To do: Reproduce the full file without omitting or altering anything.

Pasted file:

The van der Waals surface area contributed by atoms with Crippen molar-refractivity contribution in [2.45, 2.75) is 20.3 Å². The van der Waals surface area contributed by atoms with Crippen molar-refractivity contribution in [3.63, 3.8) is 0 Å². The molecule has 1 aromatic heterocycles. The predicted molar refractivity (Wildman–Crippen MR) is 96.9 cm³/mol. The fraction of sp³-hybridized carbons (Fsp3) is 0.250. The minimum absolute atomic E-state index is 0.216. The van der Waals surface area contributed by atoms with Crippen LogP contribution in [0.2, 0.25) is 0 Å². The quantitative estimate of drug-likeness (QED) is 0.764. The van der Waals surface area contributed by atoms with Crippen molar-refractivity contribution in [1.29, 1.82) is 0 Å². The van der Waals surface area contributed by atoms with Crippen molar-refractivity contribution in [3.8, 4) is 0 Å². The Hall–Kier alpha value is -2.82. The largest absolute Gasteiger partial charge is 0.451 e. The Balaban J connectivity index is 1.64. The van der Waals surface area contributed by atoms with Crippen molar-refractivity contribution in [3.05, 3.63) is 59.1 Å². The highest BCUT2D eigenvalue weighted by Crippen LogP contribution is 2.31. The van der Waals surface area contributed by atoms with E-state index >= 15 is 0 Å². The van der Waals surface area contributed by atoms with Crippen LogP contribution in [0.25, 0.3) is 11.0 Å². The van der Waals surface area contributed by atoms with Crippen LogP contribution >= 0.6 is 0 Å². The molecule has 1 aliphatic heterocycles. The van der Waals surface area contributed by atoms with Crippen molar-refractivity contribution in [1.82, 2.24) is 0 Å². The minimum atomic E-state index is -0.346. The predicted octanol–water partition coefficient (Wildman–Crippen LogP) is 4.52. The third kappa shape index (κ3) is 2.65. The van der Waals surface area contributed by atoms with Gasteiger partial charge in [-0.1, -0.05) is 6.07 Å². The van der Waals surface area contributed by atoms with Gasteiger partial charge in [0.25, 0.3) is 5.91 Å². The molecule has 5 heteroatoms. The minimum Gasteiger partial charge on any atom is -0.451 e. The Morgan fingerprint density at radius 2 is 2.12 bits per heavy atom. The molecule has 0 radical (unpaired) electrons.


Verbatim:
The van der Waals surface area contributed by atoms with Crippen molar-refractivity contribution in [2.45, 2.75) is 20.3 Å². The van der Waals surface area contributed by atoms with Crippen molar-refractivity contribution in [3.63, 3.8) is 0 Å². The molecule has 1 aromatic heterocycles. The predicted molar refractivity (Wildman–Crippen MR) is 96.9 cm³/mol. The fraction of sp³-hybridized carbons (Fsp3) is 0.250. The minimum absolute atomic E-state index is 0.216. The van der Waals surface area contributed by atoms with Crippen LogP contribution in [0.2, 0.25) is 0 Å². The quantitative estimate of drug-likeness (QED) is 0.764. The van der Waals surface area contributed by atoms with Crippen molar-refractivity contribution in [1.29, 1.82) is 0 Å². The van der Waals surface area contributed by atoms with Crippen molar-refractivity contribution in [3.8, 4) is 0 Å². The Hall–Kier alpha value is -2.82. The largest absolute Gasteiger partial charge is 0.451 e. The Balaban J connectivity index is 1.64. The van der Waals surface area contributed by atoms with Crippen molar-refractivity contribution in [3.05, 3.63) is 59.1 Å². The highest BCUT2D eigenvalue weighted by Crippen LogP contribution is 2.31. The van der Waals surface area contributed by atoms with E-state index >= 15 is 0 Å². The van der Waals surface area contributed by atoms with Crippen LogP contribution in [0.25, 0.3) is 11.0 Å². The van der Waals surface area contributed by atoms with Crippen LogP contribution >= 0.6 is 0 Å². The molecule has 1 aliphatic heterocycles. The van der Waals surface area contributed by atoms with Crippen molar-refractivity contribution in [1.82, 2.24) is 0 Å². The minimum atomic E-state index is -0.346. The predicted octanol–water partition coefficient (Wildman–Crippen LogP) is 4.52. The third kappa shape index (κ3) is 2.65. The van der Waals surface area contributed by atoms with Gasteiger partial charge in [-0.1, -0.05) is 6.07 Å². The van der Waals surface area contributed by atoms with Gasteiger partial charge in [0.25, 0.3) is 5.91 Å². The molecule has 5 heteroatoms. The minimum Gasteiger partial charge on any atom is -0.451 e. The Morgan fingerprint density at radius 2 is 2.12 bits per heavy atom. The molecule has 0 radical (unpaired) electrons.